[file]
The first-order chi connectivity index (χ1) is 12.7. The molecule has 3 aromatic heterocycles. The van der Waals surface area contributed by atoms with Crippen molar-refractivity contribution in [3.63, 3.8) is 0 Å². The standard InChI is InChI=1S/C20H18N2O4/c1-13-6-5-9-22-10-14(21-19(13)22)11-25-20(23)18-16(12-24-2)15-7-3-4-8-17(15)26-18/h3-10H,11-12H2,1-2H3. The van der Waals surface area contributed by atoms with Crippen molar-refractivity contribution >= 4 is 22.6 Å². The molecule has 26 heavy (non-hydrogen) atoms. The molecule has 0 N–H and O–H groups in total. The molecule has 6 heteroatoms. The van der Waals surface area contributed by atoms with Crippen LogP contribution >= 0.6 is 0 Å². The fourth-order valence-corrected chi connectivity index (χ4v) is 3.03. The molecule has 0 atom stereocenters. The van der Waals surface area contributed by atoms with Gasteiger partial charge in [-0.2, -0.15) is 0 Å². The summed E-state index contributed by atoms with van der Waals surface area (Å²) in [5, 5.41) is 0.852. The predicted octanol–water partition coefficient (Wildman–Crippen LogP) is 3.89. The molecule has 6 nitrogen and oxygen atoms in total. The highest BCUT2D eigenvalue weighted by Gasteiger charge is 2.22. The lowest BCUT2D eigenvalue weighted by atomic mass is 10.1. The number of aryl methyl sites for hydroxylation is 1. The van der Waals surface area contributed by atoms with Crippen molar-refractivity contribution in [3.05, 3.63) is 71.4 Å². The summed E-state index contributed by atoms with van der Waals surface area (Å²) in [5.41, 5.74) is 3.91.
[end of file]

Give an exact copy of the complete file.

The first-order chi connectivity index (χ1) is 12.7. The molecule has 3 aromatic heterocycles. The van der Waals surface area contributed by atoms with Crippen molar-refractivity contribution in [3.63, 3.8) is 0 Å². The standard InChI is InChI=1S/C20H18N2O4/c1-13-6-5-9-22-10-14(21-19(13)22)11-25-20(23)18-16(12-24-2)15-7-3-4-8-17(15)26-18/h3-10H,11-12H2,1-2H3. The van der Waals surface area contributed by atoms with Crippen molar-refractivity contribution >= 4 is 22.6 Å². The molecule has 26 heavy (non-hydrogen) atoms. The molecule has 0 N–H and O–H groups in total. The molecule has 6 heteroatoms. The van der Waals surface area contributed by atoms with Crippen LogP contribution >= 0.6 is 0 Å². The fourth-order valence-corrected chi connectivity index (χ4v) is 3.03. The molecule has 0 atom stereocenters. The van der Waals surface area contributed by atoms with Gasteiger partial charge in [-0.2, -0.15) is 0 Å². The summed E-state index contributed by atoms with van der Waals surface area (Å²) in [5, 5.41) is 0.852. The predicted octanol–water partition coefficient (Wildman–Crippen LogP) is 3.89. The molecule has 6 nitrogen and oxygen atoms in total. The highest BCUT2D eigenvalue weighted by Gasteiger charge is 2.22. The lowest BCUT2D eigenvalue weighted by atomic mass is 10.1. The number of aryl methyl sites for hydroxylation is 1. The van der Waals surface area contributed by atoms with Crippen molar-refractivity contribution in [3.05, 3.63) is 71.4 Å². The summed E-state index contributed by atoms with van der Waals surface area (Å²) in [5.41, 5.74) is 3.91.